(threatened).

The term ``significant portion of its range'' is not defined by the statute. For the purposes of this rule, a portion of the species'

(species, subspecies, or distinct population segment) range is

``significant'' if its contribution to the viability of the species is so important that, without that portion, the species would be in danger of extinction. The definition of a ``threatened species'' is a species that is ``likely to become an endangered species within the foreseeable future.'' USFWS uses the term foreseeable future as interpreted by the

U.S. Department of the Interior Office of the Solicitor (Bernhardt, 2009): ``In summary, the foreseeable future describes the extent to which the Secretary (of Interior) can, in making determinations about the future conservation status of the species, reasonably rely on predictions about the future. Those predictions can be in the form of extrapolation of population or threat trends, analysis of how threats will affect the status of the species, or events that will have a significant new impact on the species. The Secretary's ability to rely on predictions may significantly vary with the amount and substance of available data.''

Comment 2: Three of the six peer reviewers agreed with the designation of the nine proposed DPSs. Two reviewers agreed with eight of the proposed DPSs, but disagreed with the proposed North Indian

Ocean DPS and questioned the rationale for not breaking out this DPS into East and West components. One reviewer felt that the separation of the Indian Ocean into three DPSs was not sufficiently explained.

Another reviewer found the evidence compelling to conclude that the

North Pacific Ocean, South Pacific Ocean, and South Atlantic Ocean DPSs were discrete. However, he had questions about the discreteness of the

Indian Ocean DPSs, and the northern Atlantic Ocean and Mediterranean

Sea DPSs. While he did not question the discreteness findings of these

DPSs, the full argument was not clear to him.

Response: Insufficient information was available to further separate the North Indian Ocean DPS into east and west segments. As for the comments indicating that sufficient information was not provided to justify the separation of some of the DPSs, the Services believe the information provided in the Discreteness Determination section of this final rule and the Discreteness Determination section of the Status

Review (Conant et al., 2009), which is incorporated into this final rule by reference, meets agency policy for identifying DPSs.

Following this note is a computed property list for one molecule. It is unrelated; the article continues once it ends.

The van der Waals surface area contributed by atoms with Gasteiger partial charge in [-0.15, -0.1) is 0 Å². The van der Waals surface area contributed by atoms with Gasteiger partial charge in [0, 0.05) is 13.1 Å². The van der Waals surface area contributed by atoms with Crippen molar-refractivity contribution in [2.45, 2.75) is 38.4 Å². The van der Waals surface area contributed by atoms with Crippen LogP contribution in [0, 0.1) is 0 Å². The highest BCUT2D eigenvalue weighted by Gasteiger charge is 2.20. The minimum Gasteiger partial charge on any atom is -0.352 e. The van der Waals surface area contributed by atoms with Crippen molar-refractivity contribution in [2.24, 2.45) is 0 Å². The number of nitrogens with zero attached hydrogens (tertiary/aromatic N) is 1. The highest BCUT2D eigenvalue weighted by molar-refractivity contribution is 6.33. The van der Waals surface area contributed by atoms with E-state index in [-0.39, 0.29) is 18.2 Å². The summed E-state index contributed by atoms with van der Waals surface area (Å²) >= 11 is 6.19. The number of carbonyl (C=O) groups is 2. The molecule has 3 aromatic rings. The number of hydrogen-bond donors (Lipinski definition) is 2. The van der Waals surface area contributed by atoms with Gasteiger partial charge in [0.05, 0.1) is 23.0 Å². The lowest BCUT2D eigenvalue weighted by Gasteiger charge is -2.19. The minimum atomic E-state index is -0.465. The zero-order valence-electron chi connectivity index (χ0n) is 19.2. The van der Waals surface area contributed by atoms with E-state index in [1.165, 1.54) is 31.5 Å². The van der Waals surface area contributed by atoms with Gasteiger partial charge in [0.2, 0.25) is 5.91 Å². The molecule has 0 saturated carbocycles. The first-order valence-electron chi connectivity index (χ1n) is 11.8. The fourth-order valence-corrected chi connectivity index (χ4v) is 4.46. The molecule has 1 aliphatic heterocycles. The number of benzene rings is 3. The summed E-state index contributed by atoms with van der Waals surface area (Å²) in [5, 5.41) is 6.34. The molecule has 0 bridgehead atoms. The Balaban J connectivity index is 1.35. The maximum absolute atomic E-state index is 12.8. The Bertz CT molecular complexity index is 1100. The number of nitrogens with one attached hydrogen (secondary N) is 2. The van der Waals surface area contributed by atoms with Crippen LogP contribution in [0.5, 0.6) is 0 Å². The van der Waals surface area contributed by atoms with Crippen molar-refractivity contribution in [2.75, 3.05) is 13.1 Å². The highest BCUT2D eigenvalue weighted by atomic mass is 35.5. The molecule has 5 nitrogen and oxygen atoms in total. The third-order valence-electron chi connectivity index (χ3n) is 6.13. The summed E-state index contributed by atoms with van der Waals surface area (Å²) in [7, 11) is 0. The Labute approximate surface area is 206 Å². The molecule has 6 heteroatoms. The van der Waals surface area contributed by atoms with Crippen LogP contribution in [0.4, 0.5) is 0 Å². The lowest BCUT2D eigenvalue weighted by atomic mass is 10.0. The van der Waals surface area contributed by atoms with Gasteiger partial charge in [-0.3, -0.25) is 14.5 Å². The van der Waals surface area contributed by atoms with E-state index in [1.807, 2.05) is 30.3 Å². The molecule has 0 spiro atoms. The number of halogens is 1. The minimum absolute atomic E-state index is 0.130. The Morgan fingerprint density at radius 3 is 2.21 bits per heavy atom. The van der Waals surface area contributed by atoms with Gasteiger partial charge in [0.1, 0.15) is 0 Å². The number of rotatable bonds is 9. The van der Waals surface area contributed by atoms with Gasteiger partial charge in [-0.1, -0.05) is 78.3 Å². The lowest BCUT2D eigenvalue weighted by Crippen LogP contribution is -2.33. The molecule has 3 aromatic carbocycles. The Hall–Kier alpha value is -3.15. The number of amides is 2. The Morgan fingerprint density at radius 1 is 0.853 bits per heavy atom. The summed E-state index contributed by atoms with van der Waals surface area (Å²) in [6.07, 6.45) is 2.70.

Comment 3: In most cases, the peer reviewers either agreed with or did not oppose the proposed listing status for the nine DPSs. However, one reviewer stated that while he does not oppose the proposed status for any of the DPSs, he does not believe the proposed status for each

DPS was adequately explained or justified. Another reviewer expressed similar concerns for the North Pacific Ocean DPS, South Pacific Ocean

DPS, North Indian Ocean DPS, Southeast Indo-Pacific Ocean DPS, and the

Northwest Atlantic Ocean DPS and stated that the status determinations needed to be more explicitly justified. One reviewer expressed concern about the restricted use of nesting data for the South Pacific Ocean

DPS up until 1999 only and indicated that more recent data should be used. This reviewer indicated that the more recent data for Mon Repos, for example, have shown increased nesting with 2009 nesting levels back up to similar numbers as seen in the 1990s. Two reviewers did not believe sufficient data were presented to justify listing of the North

Indian Ocean DPS as endangered, particularly in light of the large size of the nesting population, although one of them indicated he did not feel strongly about this. These same two reviewers also questioned the proposed endangered status for the Southeast Indo-Pacific Ocean DPS because the nesting population is protected, trends have been stable, and there do not appear to be major sources of mortality; however, one of the two reviewers indicated he did not feel strongly about this.

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Response: With regard to the North Indian Ocean DPS, threats are substantial as identified in the five-factor review, and conservation efforts are embryonic relative to the known and suspected threats impacting the population. Given the information suggesting declines in the nesting population, the emergence of gillnet fisheries in close proximity to the nesting beaches, and the embryonic stage of conservation efforts in the region, the Services believe an endangered status is justified. In the case of the Southeast Indo-Pacific Ocean

DPS, the nesting survey effort and methods have varied over the last 2 decades and currently there are no nesting population estimates available to suggest any positive trend in nesting populations.